Norm spent a lot of time in this house in his holidays from college. The furniture was oriental lacquered and the furniture in the room now was a gift from a friend of the Manor House. The grandson's photo is on the wall by the bed so guests can see what he looked like.
The guest rooms all over look the garden rather than the lake and these rooms are not fully restored and are waiting for sponsors too help restore them.
NURSERY AND SLEEPING PORCH
This had an old crib, high chair and nursing chair and was the sleeping porch for the children. It was sad to read that Mr K. didn't see a lot of his own children as he went to work before they were up and came back after they were asleep. He did however manage to see more of his grandchildren but strangely would only kiss them goodbye in private as he was so shy.
This was a pretty big room with a billiard table, a game table and a radio. There were also a set of high backed chairs which could be arranged theatre style so the families could enjoy home movies.
I was very taken with the fireplace with Rockwood tiles with pictures of knights and a castle in the background. On the ceiling were seven oak beams and the alcove in this room is one of seven gables on the house.
We then came back downstairs to see the rooms we had missed.
THE LIVING ROOM
This was a large light room with a large bay window which had seven sections. The room had a view of the lake when the family lived in the house but now the trees are so big that you can't see the lake any more. The ceiling is plaster in a rose and thistle design which reflects the family's Scottish heritage and the lights also have a thistle design. There are some beautiful original Flemish tapestries on the wall that are well over 400years old.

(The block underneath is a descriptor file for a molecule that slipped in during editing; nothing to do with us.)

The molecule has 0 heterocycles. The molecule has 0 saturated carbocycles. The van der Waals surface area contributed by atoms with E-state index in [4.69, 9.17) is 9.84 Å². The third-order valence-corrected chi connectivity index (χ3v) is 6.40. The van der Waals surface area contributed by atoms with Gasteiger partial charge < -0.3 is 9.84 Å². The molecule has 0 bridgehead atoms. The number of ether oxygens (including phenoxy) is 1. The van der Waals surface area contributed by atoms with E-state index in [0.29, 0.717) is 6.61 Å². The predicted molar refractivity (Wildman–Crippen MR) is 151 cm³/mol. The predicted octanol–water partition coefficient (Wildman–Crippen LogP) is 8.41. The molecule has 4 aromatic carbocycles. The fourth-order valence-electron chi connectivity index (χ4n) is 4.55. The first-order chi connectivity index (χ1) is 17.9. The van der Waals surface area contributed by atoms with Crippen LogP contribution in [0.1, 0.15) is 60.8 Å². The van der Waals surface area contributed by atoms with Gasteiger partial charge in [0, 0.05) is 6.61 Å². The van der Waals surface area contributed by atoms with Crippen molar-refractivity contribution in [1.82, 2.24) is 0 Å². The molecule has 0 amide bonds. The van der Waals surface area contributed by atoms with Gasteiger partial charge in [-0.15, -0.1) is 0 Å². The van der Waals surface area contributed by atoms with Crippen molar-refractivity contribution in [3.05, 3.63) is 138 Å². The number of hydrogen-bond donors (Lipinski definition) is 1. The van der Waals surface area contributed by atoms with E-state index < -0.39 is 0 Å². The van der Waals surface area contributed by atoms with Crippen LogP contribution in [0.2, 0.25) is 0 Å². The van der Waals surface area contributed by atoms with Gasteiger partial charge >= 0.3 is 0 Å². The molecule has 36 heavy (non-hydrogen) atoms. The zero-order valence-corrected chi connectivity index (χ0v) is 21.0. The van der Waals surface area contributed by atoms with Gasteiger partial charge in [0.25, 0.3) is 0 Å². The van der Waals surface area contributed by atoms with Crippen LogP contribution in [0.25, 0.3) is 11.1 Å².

This rather elegant room has been host to many famous people including President Hoover in the 1930s. The room is oak panelled and the light fittings once again had thistle decorating them. On the plaster ceiling there were seven designs at each end of the room.
I liked this room as it was set up for breakfast with original Kellogg cereal packets on the side and on the table. The was a lovely bay window with original leaded window panes and original decorated Rockwood floor tiles which I would have loved in my home.
THE STORY OF THE HOUSE'S HISTORY
The house was built by Mr Kellogg in 1925/6 and they lived there until 1942 when Mr K gave the house to the military to be used as a coast guard induction and training centre. After the war the house was used as a rehabilitation centre for wounded servicemen.
After the death of Mr K in 1951 the house was given to Michigan State College now University. The house was restored to its original as much as possible in 2000.
The estate includes a caretaker's cottage which can be hired as self catering accommodation for four people. The carriage house, cabins and dormitory suites are also available for hire as sleeping accommodation.
These were lovely, not formal but really natural and full of colour. The Pagoda Garden is beside the lake and has arbors and a sundial. This is used for weddings and can seat 150.
The smaller Reflection Pool garden seats 80 and is rather more English with a pretty fountain and this too overlooks Gull Lake.
We walked all around the garden and followed the path right down to the lake and boat ramp. It was a lovely walk down and a fairly exhilarating walk back up. The front garden was a little more formal and had a gravelled circular drive just in front of the house.
We really enjoyed the visit to this house. It told a fascinating story of this family. I really admire WK. Kellogg's philosophy and his extreme generosity; it is a shame that there are not nore wealthy people who follow his philosophy.
If you are in the Michigan area near Gull Lake then I really recommend a visit to this estate and the house in particular. It isn't easy to find but it was a lovely drive along the lakes and in the countryside and worth the effort we had to make to actually track the house down.
Thanks for reading. This review may be posted on other sites under my same user name.
Summary: The family house of Mr kellogg of the famous cereal brand